However it was too good to be true, with 15 minutes to go while hunting down a podium we lost a front wheel, something that has never happened to me in my five years of racing Ginetta’s. Unfortunately this curtailed our race. It was a tough pill to swallow after such a strong race. But I can’t complain, I have thoroughly enjoyed my time racing in Asia. We have met a lot of great people and had some fantastic results along the way.

This won’t be the last you see of Ginetta in the Far East!

CR

What Happens When You Swap Your MX5 For A G57-P2

What Happens When You Swap Your MX5 For A G57-P2

Jason Coupal had only ever been racing a Mazda MX5 when we met him a few months ago. Whilst at Dubai preparing for the 24 Hours, we met him once again and mentioned there was a slot in the G57-P2 if he fancied making the step up to prototypes.

We get it. Swapping an MX5 for a G57-P2 is not for the faint hearted. Nonetheless, when Jason jumped in the prototype for the first time, he blew us all away, and his times only got better and better. We were astounded by his driving talent, but this is what it felt like for him.

“When a Spec Miata racecar starts up, you’re not intimidated. Stimulated, yes, because it is a race car and it makes a satisfying little crackle that tells you it wants to go fast, but four-cylinder engines are never intimidating. Not so in the case of the 6.2L V8 that hides deep within a Ginetta G57-P2-P2. When that starts up, it sounds a bit like what I imagine a deep space electric storm would. This is intimidating.

So you’ve heard the G57-P2 start, and now you’re beginning to wonder just how you’re going to drive it. You get into it, grip the butterfly steering wheel and take a look around. You see lots of switches and buttons, an accelerator that’s over in the passenger side footwell, and a window to the outside world through which you’re meant to see where you’re going. You have absolutely no idea how you’re supposed to go about driving this thing with any sort of pace.

You’re wheeled out onto the pit lane and told to start the 6.2-litre powerplant (I use the word because it could probably power the Chevrolet factory it was built in for a few days). It bursts into life and the overwhelming feeling that you’re not going to be able to handle the thing returns. Still, you’ve been strapped in like any other race car and now you’re being waved on down the pit lane. That’s a least a few seconds of 40 km/h driving to get accustomed to it. You begin to bleed away the clutch and nearly stall about eight times on the way to the giddy heights of 40. It becomes immediately clear that the G57-P2 doesn’t like going slowly. It sputters and lurches, throwing you side to side and back to front. You pass the end of the pit lane, and decide to get it over with and put your foot down.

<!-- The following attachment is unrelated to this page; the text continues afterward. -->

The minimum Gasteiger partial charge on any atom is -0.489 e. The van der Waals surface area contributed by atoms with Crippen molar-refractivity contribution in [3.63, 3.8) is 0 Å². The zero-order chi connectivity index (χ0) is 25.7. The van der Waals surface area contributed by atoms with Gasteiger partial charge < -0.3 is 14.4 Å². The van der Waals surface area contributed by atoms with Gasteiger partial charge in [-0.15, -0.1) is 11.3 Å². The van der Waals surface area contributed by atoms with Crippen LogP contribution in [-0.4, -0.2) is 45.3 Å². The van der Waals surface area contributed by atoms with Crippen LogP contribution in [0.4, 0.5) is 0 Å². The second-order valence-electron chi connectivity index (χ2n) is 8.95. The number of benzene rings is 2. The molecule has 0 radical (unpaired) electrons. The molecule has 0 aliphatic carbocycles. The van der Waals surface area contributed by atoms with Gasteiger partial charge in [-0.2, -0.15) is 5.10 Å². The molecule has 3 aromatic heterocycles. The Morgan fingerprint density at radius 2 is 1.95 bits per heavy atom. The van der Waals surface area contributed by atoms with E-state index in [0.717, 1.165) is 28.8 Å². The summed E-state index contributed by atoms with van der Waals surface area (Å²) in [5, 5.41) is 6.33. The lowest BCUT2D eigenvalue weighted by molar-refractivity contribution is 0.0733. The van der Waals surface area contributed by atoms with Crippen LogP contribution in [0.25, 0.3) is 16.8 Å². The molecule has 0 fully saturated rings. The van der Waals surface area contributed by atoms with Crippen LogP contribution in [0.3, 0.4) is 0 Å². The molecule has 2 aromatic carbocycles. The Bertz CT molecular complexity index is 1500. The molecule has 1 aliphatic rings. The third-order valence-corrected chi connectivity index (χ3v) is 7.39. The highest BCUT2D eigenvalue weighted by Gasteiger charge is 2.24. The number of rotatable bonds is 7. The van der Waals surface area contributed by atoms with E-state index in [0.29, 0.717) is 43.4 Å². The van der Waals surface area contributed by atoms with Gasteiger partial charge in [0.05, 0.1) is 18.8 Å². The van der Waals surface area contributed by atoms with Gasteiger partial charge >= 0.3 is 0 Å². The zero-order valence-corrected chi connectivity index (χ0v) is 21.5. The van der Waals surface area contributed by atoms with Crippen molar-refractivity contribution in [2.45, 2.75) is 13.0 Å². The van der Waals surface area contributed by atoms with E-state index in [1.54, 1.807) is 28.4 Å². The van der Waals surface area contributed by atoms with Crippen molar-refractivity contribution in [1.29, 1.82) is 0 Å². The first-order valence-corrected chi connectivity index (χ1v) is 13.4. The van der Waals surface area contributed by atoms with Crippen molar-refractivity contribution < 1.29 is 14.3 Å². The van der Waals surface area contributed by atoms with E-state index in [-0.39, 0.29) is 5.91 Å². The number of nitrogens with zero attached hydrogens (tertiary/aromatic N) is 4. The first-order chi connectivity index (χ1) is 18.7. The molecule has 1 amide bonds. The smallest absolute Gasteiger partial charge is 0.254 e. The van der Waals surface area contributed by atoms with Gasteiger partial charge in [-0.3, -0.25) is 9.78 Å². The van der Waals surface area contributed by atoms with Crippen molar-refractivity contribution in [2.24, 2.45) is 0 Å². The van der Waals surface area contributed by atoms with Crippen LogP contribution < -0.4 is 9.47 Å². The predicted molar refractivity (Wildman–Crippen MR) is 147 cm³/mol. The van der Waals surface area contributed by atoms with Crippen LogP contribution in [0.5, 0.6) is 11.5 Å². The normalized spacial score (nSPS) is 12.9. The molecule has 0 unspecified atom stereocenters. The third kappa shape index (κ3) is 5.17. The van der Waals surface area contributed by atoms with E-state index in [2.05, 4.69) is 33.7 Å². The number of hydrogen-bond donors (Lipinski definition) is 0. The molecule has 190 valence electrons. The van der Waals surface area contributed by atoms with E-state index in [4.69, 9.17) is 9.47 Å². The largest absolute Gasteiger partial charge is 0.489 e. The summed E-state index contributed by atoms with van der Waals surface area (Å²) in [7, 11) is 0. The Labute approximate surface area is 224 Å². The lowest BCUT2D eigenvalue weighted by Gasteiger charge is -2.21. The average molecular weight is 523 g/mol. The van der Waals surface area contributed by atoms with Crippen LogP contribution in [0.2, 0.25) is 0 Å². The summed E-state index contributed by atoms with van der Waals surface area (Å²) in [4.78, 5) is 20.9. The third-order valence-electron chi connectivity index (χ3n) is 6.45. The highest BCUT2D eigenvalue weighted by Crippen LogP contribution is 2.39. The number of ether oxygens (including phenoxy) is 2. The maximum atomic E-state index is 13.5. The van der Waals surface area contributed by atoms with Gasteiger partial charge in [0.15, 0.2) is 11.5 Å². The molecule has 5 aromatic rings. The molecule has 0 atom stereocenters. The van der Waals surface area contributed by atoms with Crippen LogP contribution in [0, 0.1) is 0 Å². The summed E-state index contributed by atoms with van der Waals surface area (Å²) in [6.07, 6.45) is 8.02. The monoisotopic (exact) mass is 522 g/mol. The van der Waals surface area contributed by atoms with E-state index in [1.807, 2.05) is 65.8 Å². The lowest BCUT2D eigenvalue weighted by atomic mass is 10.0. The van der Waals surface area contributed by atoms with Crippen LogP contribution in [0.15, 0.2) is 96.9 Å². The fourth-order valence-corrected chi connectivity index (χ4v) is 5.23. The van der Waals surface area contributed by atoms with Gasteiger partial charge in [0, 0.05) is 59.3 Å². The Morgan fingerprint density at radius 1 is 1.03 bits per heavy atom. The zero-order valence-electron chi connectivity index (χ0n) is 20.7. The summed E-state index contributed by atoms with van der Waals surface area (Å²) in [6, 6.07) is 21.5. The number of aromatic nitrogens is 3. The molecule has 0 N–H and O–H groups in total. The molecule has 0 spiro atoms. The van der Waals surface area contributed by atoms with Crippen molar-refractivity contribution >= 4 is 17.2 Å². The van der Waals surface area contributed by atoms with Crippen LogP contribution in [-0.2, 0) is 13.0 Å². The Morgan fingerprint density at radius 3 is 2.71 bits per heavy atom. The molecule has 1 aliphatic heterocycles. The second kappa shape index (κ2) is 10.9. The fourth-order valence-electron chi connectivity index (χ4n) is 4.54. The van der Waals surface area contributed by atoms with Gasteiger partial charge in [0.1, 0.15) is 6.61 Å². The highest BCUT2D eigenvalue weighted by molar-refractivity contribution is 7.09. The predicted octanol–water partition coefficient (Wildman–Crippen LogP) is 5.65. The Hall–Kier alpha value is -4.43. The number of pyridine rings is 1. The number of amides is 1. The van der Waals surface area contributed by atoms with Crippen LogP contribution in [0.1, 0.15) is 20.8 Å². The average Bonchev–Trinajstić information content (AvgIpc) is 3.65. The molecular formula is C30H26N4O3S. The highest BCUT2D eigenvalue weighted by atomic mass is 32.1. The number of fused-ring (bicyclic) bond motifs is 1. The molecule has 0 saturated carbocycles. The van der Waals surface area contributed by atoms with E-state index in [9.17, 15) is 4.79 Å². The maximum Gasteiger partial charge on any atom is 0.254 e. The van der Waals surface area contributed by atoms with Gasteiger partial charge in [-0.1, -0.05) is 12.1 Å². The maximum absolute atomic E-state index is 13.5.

Second gear is required in less than a second, and third another second or two after. Turn one is coming and you’re on track. ‘Cold tires’ you remind yourself. The corners go slowly, you get to downshift once or twice with the carbon paddles. If a Saturn V rocket needed to downshift at any point, I imagine this is how it would do it. Then the back straight beckons. May as well see how fast it goes. ‘Very’, is the G57-P2’s response. The industrial-sounding yet lightning-quick gear changes flash by with no discernible hesitation on the car’s part, pushing you well past the fastest you’ve ever been in a car before.

Quicker than you’d thought possible, some braking is required. You brake conservatively well before the 100m marker, and you’re basically stopped before the turn in. Navigating the corner is simple enough, and then you accelerate out, fighting some fantastically controllable power oversteer. Another tight corner follows, before you start rapidly approaching the supposedly flat out left sweeper. You’ve been told it’s flat out, so you go for it. Easy. Why were you ever concerned, you begin to think. You could have easily ridden around the outside of that corner at full-speed, thanks to the incredible downforce. Your first lap in a prototype hasn’t resulted in a crash, and in fact you’ve gained considerable confidence. This might just be doable, you think.

By the end of your first session, you’ve befriended the Ginetta. There’s an understanding between you and it, one whose goal is the fastest lap time, the highest speeds. You’re confident hanging the tail out on corner exit, confident pushing the braking zone just a little deeper each lap. The grip means you’re not scared to carry more speed, and the responsiveness means you’re not worried to overdo it slightly with power application. This is the magic of the G57-P2. Unlike some of the more primitive racing cars, the Ginetta wants you to feel at home. After all, that’s the best way to win races.

This is how my first day driving a prototype went. I had only driven a 1999 Mazda Miata before then, and had never been more anxious to face a challenge. I suspect all those around me and the team were nervous to have put an inexperienced 16-year-old in their prototype, too. If I had been driving anything other than a G57-P2, it’s likely that day would have not gone nearly as well. I’m not exaggerating when I say that the Ginetta wants you to feel comfortable. It actively helps you to drive, to feel like you can get the best out of what is one of the fastest cars out there. If you think you can’t handle driving it, think again. The satisfaction you’ll get from conquering the G57-P2 is worth the initial nerves, and you’ll likely find yourself massively hooked."